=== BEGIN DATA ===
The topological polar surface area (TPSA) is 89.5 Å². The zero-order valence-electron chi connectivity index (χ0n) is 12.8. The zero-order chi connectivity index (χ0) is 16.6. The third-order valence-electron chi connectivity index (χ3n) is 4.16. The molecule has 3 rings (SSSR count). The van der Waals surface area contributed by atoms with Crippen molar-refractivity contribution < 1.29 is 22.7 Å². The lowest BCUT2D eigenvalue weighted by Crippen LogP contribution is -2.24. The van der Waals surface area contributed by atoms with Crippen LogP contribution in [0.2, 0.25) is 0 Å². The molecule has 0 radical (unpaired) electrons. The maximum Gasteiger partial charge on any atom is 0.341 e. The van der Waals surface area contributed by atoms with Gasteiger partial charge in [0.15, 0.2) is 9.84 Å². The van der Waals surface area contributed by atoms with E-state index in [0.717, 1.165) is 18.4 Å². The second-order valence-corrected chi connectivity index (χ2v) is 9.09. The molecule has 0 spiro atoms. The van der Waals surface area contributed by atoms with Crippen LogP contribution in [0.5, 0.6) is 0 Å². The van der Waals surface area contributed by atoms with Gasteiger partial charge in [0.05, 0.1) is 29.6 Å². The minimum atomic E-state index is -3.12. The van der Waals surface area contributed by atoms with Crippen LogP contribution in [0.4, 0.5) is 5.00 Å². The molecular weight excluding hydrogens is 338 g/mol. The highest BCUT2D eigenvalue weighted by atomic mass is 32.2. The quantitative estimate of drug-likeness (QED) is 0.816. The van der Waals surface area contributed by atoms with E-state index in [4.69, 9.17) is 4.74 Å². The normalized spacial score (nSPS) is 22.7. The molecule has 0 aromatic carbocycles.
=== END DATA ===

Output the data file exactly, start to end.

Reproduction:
The topological polar surface area (TPSA) is 89.5 Å². The zero-order valence-electron chi connectivity index (χ0n) is 12.8. The zero-order chi connectivity index (χ0) is 16.6. The third-order valence-electron chi connectivity index (χ3n) is 4.16. The molecule has 3 rings (SSSR count). The van der Waals surface area contributed by atoms with Crippen molar-refractivity contribution < 1.29 is 22.7 Å². The lowest BCUT2D eigenvalue weighted by Crippen LogP contribution is -2.24. The van der Waals surface area contributed by atoms with Crippen LogP contribution in [0.2, 0.25) is 0 Å². The molecule has 0 radical (unpaired) electrons. The maximum Gasteiger partial charge on any atom is 0.341 e. The van der Waals surface area contributed by atoms with Gasteiger partial charge in [0.15, 0.2) is 9.84 Å². The van der Waals surface area contributed by atoms with E-state index in [0.717, 1.165) is 18.4 Å². The second-order valence-corrected chi connectivity index (χ2v) is 9.09. The molecule has 0 spiro atoms. The van der Waals surface area contributed by atoms with Crippen LogP contribution in [0.5, 0.6) is 0 Å². The van der Waals surface area contributed by atoms with Gasteiger partial charge in [0.05, 0.1) is 29.6 Å². The minimum atomic E-state index is -3.12. The van der Waals surface area contributed by atoms with Crippen LogP contribution in [0.4, 0.5) is 5.00 Å². The molecular weight excluding hydrogens is 338 g/mol. The highest BCUT2D eigenvalue weighted by atomic mass is 32.2. The quantitative estimate of drug-likeness (QED) is 0.816. The van der Waals surface area contributed by atoms with E-state index in [4.69, 9.17) is 4.74 Å². The normalized spacial score (nSPS) is 22.7. The molecule has 0 aromatic carbocycles.